- Paterson (2016)
How do you portray an artist? Is it a bold and provocative persona, or rather an outcast that accentuates their status by keeping away from people? No matter what image pops into your head when you hear about humble servants of the muses, Paterson will revoke your thoughts about the definition of an artist – and the importance of art in your life when it’s not necessarily a thing you do to pay the bills.
Paterson gets up every morning to follow the same routine. He wakes up and kisses his girlfriend goodbye before he heads off to work. He greets his supervisor, whose life is always a disaster, and after hearing the litany of his colleague’s problems, he sits down behind the wheel of the 23 bus to drive around the town that shares his name, listening to weird and wonderful conversations of commuters on the way. He comes back for dinner and speaks to his girlfriend about her new creative ideas briefly. He takes a dog out for a walk and stops by in a bar to chat to its owner and witness small-town dramas. He strolls back home and goes to sleep. He wakes up… and the cycle starts again. What makes the passing days bearable for him, however, is his “secret book”, where he writes down lines of poems which he comes up with before his shifts, on lunch breaks, late at night – whenever he finds the time.
The above could be, pretty much, the description of the composition of this film. It’s divided into eight parts – from Monday to Monday, covering a week and a day – and the conventional storytelling, that pushes obstacles in front of an unassuming protagonist, has touched this story very subtly. First and foremost, the plot doesn’t focus on pushing the main character into big challenges. Instead, the director Jim Jarmusch tries to pour some philosophy on the big screen and puts emphasis on small events that describe the life of an artist in tiny, but meaningful, contrasts.
On a motivational note, the movie shows how little the labels that the world keeps sticking on people actually mean: you can be an artist, whatever your job title is, the movie seems to say. And you can nurture happiness stemming from art if it’s the thing you truly love, no matter where you live and what situation you are in. The film doesn’t tease the main character or batter him down: he might be a bus driver, but equally he is a devoted poetry reader and knows his Petrarch from his Dante.
The dreariness and sleepiness of the film are increased by the cinematography – the shots with smooth transitions, sometimes with one image fading slowly into the other, and countless shots of nature mixed up with reflectional shots of Paterson’s surroundings, contribute to its dreamlike quality. When we pair it with the plot that doesn’t make use of a standard story pattern, we start believing that the world we see is somewhat an illusion; without any problems we can notice, conflicts to solve, hurdles to overcome, the reality presented by the film seems surreal, almost utopian. The quietness of the town is daunting. Nothing dramatic ever seems to happen, the sun appears to rise and set at the same, predictable point in the same exact moment every day, and there are no huge events to push the town to the surface of this bottomless boredom. However, that bleakness gets important towards the end, in another contrasting theme: a face-off of the motionless, fixed reality and the art that becomes the saviour of the creator.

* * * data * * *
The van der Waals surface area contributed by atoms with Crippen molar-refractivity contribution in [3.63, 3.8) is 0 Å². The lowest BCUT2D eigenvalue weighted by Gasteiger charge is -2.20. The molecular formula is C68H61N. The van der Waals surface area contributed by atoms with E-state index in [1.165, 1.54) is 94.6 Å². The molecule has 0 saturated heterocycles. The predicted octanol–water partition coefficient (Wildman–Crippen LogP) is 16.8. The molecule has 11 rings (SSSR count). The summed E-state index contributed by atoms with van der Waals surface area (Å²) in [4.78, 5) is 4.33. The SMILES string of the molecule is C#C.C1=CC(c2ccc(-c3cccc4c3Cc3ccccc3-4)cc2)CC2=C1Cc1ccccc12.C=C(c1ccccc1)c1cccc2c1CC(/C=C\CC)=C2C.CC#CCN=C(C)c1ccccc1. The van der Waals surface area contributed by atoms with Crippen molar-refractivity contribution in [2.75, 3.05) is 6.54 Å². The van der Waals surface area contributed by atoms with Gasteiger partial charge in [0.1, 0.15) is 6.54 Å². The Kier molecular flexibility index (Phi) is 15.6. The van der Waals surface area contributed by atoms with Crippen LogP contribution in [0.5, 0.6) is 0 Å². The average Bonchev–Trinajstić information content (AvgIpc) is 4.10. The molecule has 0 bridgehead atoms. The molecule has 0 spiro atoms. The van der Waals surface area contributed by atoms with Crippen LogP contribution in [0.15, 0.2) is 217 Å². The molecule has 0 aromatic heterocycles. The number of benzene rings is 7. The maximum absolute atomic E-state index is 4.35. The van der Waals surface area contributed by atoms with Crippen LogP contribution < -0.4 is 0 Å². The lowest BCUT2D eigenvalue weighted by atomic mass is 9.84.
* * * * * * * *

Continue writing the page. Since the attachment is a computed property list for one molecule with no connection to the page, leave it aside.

The main character, played by Adam Driver (except the recent Star Wars, of course, he nailed performances in smaller but interesting productions like While We’re Young before) is completely disconnected from the world, too. He doesn’t own a smartphone, and the most advanced piece of technology he uses is a timeworn bus which he drives. Neither does he seem to be interested in anything else nor have big ambitions – he sticks to the monotony and safety of his predictable daily schedule. That can be tiring to watch sometimes, and as you start rooting for the main character, you wish for some sort of challenge that makes him wrestle with life for the ultimate success – although, for the most part, the dry, situational humour of everyday provincial life helps washing out the lethargy that the film imposes on the audience.
There is something peculiar about the relationship of Laura and Paterson: they agree on everything, manage to avoid quarrelling, and never seem to worry about the money either. But she’s not just a lost secondary character in the film, or a supportive puppet toy. Quite the opposite: Golshifteh Farahani, whom you might remember from her appearance in Eden or the main role in The Patience Stone, helps this colourful character to come alive. Unlike Paterson, she always has ideas about alternative identities she could thrive in, and understands how she could utilise her skills to follow one of her many dreams. She makes mouth-watering cupcakes and wants to start up her own baking business. She picks up a guitar, revealing a great voice and talent for music just after a day. She designs, paints, and always keeps herself busy. Because of her attitude, the indifference to mundanity in Paterson strikes us even more. However, it always seems that we hit an eye-opening moment during his interaction with another person: be it a schoolgirl, a couple in a bar, or a Japanese tourist.
The meaning of poetry, and art in the broader sense, has been tackled by so many creators over time that it’s difficult to come up with a new, interesting account of artistic attempts. Jarmusch, however, tries to slow down the time and imagine the world where the author curates his own rules – and stays happy, even if he isn’t getting recognition or understanding from the wider public. What’s more, it shows the role of creativity and art in our daily lives – and how the creative process can make your normal life much more beautiful.